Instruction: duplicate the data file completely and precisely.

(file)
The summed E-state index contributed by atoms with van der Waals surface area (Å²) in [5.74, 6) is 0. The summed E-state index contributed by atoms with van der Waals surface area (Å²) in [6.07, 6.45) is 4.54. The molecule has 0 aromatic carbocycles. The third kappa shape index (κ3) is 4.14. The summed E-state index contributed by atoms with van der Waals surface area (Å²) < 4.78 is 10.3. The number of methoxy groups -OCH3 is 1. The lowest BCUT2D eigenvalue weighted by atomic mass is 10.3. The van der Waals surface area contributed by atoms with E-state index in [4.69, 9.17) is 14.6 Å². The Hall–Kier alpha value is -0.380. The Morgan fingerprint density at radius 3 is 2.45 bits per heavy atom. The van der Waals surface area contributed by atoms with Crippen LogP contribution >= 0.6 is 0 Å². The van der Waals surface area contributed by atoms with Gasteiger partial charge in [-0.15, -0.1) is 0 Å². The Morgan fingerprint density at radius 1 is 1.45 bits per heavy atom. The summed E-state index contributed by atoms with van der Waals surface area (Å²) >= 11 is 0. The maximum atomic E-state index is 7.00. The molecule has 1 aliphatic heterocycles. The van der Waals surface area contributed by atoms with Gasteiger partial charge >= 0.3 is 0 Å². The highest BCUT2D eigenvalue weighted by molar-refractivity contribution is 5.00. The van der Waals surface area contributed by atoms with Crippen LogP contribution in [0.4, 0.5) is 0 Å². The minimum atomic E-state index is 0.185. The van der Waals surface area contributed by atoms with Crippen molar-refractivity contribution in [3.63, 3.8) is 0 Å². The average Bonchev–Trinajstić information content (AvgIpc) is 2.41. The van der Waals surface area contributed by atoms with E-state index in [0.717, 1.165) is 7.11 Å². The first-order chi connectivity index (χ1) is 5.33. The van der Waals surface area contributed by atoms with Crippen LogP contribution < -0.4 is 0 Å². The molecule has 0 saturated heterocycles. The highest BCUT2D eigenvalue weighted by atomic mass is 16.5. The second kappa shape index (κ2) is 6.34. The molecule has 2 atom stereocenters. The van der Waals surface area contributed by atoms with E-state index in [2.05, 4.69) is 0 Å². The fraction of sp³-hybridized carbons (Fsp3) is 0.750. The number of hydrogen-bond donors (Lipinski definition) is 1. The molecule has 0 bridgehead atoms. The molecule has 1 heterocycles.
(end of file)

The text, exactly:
The summed E-state index contributed by atoms with van der Waals surface area (Å²) in [5.74, 6) is 0. The summed E-state index contributed by atoms with van der Waals surface area (Å²) in [6.07, 6.45) is 4.54. The molecule has 0 aromatic carbocycles. The third kappa shape index (κ3) is 4.14. The summed E-state index contributed by atoms with van der Waals surface area (Å²) < 4.78 is 10.3. The number of methoxy groups -OCH3 is 1. The lowest BCUT2D eigenvalue weighted by atomic mass is 10.3. The van der Waals surface area contributed by atoms with E-state index in [4.69, 9.17) is 14.6 Å². The Hall–Kier alpha value is -0.380. The Morgan fingerprint density at radius 3 is 2.45 bits per heavy atom. The van der Waals surface area contributed by atoms with Crippen LogP contribution >= 0.6 is 0 Å². The van der Waals surface area contributed by atoms with Gasteiger partial charge in [-0.15, -0.1) is 0 Å². The Morgan fingerprint density at radius 1 is 1.45 bits per heavy atom. The summed E-state index contributed by atoms with van der Waals surface area (Å²) >= 11 is 0. The maximum atomic E-state index is 7.00. The molecule has 1 aliphatic heterocycles. The van der Waals surface area contributed by atoms with Gasteiger partial charge >= 0.3 is 0 Å². The highest BCUT2D eigenvalue weighted by molar-refractivity contribution is 5.00. The van der Waals surface area contributed by atoms with Crippen LogP contribution in [0.4, 0.5) is 0 Å². The minimum atomic E-state index is 0.185. The van der Waals surface area contributed by atoms with Crippen molar-refractivity contribution in [3.63, 3.8) is 0 Å². The average Bonchev–Trinajstić information content (AvgIpc) is 2.41. The van der Waals surface area contributed by atoms with E-state index in [0.717, 1.165) is 7.11 Å². The first-order chi connectivity index (χ1) is 5.33. The van der Waals surface area contributed by atoms with Crippen LogP contribution < -0.4 is 0 Å². The molecule has 0 saturated heterocycles. The highest BCUT2D eigenvalue weighted by atomic mass is 16.5. The second kappa shape index (κ2) is 6.34. The molecule has 2 atom stereocenters. The van der Waals surface area contributed by atoms with E-state index in [2.05, 4.69) is 0 Å². The fraction of sp³-hybridized carbons (Fsp3) is 0.750. The number of hydrogen-bond donors (Lipinski definition) is 1. The molecule has 0 bridgehead atoms. The molecule has 1 heterocycles.